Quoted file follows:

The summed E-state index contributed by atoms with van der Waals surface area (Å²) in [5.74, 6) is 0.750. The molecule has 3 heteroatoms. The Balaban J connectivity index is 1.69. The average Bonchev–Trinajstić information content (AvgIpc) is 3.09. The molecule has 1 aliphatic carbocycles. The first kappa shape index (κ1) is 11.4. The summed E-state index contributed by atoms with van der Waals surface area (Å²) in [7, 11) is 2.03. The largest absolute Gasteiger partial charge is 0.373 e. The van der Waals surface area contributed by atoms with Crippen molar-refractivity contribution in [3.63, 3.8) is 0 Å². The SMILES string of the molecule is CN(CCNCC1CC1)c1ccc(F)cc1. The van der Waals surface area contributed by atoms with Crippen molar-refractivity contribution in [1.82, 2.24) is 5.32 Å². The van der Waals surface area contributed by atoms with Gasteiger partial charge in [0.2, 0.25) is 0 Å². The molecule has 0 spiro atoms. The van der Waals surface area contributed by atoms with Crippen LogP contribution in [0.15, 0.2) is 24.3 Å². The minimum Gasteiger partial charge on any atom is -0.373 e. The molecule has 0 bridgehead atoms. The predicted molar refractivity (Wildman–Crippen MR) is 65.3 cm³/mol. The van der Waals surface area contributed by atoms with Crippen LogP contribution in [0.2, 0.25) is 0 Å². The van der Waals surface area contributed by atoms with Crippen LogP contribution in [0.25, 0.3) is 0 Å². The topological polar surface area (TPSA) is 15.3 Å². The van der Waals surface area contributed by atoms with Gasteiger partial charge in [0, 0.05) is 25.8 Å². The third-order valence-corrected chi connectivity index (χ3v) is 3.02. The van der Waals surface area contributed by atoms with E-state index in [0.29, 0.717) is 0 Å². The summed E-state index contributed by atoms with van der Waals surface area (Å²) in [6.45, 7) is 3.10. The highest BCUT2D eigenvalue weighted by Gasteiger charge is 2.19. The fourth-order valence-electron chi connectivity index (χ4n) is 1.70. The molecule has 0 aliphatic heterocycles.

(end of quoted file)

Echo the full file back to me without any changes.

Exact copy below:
The summed E-state index contributed by atoms with van der Waals surface area (Å²) in [5.74, 6) is 0.750. The molecule has 3 heteroatoms. The Balaban J connectivity index is 1.69. The average Bonchev–Trinajstić information content (AvgIpc) is 3.09. The molecule has 1 aliphatic carbocycles. The first kappa shape index (κ1) is 11.4. The summed E-state index contributed by atoms with van der Waals surface area (Å²) in [7, 11) is 2.03. The largest absolute Gasteiger partial charge is 0.373 e. The van der Waals surface area contributed by atoms with Crippen molar-refractivity contribution in [3.63, 3.8) is 0 Å². The SMILES string of the molecule is CN(CCNCC1CC1)c1ccc(F)cc1. The van der Waals surface area contributed by atoms with Crippen molar-refractivity contribution in [1.82, 2.24) is 5.32 Å². The van der Waals surface area contributed by atoms with Gasteiger partial charge in [0.2, 0.25) is 0 Å². The molecule has 0 spiro atoms. The van der Waals surface area contributed by atoms with Crippen LogP contribution in [0.15, 0.2) is 24.3 Å². The minimum Gasteiger partial charge on any atom is -0.373 e. The molecule has 0 bridgehead atoms. The predicted molar refractivity (Wildman–Crippen MR) is 65.3 cm³/mol. The van der Waals surface area contributed by atoms with Crippen LogP contribution in [0.2, 0.25) is 0 Å². The van der Waals surface area contributed by atoms with Crippen LogP contribution in [0.25, 0.3) is 0 Å². The topological polar surface area (TPSA) is 15.3 Å². The van der Waals surface area contributed by atoms with Gasteiger partial charge in [0, 0.05) is 25.8 Å². The third-order valence-corrected chi connectivity index (χ3v) is 3.02. The van der Waals surface area contributed by atoms with E-state index in [0.29, 0.717) is 0 Å². The summed E-state index contributed by atoms with van der Waals surface area (Å²) in [6.45, 7) is 3.10. The highest BCUT2D eigenvalue weighted by Gasteiger charge is 2.19. The fourth-order valence-electron chi connectivity index (χ4n) is 1.70. The molecule has 0 aliphatic heterocycles.